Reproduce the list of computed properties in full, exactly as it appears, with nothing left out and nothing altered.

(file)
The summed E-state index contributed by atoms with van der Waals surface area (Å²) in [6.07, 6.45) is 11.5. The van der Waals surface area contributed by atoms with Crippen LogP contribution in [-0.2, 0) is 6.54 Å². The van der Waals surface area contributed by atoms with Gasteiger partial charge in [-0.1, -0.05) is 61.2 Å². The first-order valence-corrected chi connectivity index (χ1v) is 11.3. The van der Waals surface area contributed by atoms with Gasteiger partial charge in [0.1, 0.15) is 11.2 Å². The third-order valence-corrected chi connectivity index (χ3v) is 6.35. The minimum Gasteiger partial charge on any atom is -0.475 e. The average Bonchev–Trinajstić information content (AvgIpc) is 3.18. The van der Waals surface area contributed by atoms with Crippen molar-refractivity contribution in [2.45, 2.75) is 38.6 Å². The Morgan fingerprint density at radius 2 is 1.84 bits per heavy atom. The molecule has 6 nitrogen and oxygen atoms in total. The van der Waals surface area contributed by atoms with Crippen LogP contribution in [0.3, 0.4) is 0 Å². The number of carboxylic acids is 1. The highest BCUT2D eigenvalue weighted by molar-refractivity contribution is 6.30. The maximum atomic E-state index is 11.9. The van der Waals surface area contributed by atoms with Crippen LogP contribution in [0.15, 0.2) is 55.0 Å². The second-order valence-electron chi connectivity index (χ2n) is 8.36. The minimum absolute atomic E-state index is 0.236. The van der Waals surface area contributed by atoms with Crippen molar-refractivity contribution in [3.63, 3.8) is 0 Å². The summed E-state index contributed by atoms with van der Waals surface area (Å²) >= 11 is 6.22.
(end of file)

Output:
The summed E-state index contributed by atoms with van der Waals surface area (Å²) in [6.07, 6.45) is 11.5. The van der Waals surface area contributed by atoms with Crippen LogP contribution in [-0.2, 0) is 6.54 Å². The van der Waals surface area contributed by atoms with Gasteiger partial charge in [-0.1, -0.05) is 61.2 Å². The first-order valence-corrected chi connectivity index (χ1v) is 11.3. The van der Waals surface area contributed by atoms with Gasteiger partial charge in [0.1, 0.15) is 11.2 Å². The third-order valence-corrected chi connectivity index (χ3v) is 6.35. The minimum Gasteiger partial charge on any atom is -0.475 e. The average Bonchev–Trinajstić information content (AvgIpc) is 3.18. The van der Waals surface area contributed by atoms with Crippen molar-refractivity contribution in [2.45, 2.75) is 38.6 Å². The Morgan fingerprint density at radius 2 is 1.84 bits per heavy atom. The molecule has 6 nitrogen and oxygen atoms in total. The van der Waals surface area contributed by atoms with Crippen LogP contribution in [0.3, 0.4) is 0 Å². The number of carboxylic acids is 1. The highest BCUT2D eigenvalue weighted by molar-refractivity contribution is 6.30. The maximum atomic E-state index is 11.9. The van der Waals surface area contributed by atoms with Crippen LogP contribution in [0.15, 0.2) is 55.0 Å². The second-order valence-electron chi connectivity index (χ2n) is 8.36. The minimum absolute atomic E-state index is 0.236. The van der Waals surface area contributed by atoms with Crippen molar-refractivity contribution in [3.63, 3.8) is 0 Å². The summed E-state index contributed by atoms with van der Waals surface area (Å²) >= 11 is 6.22.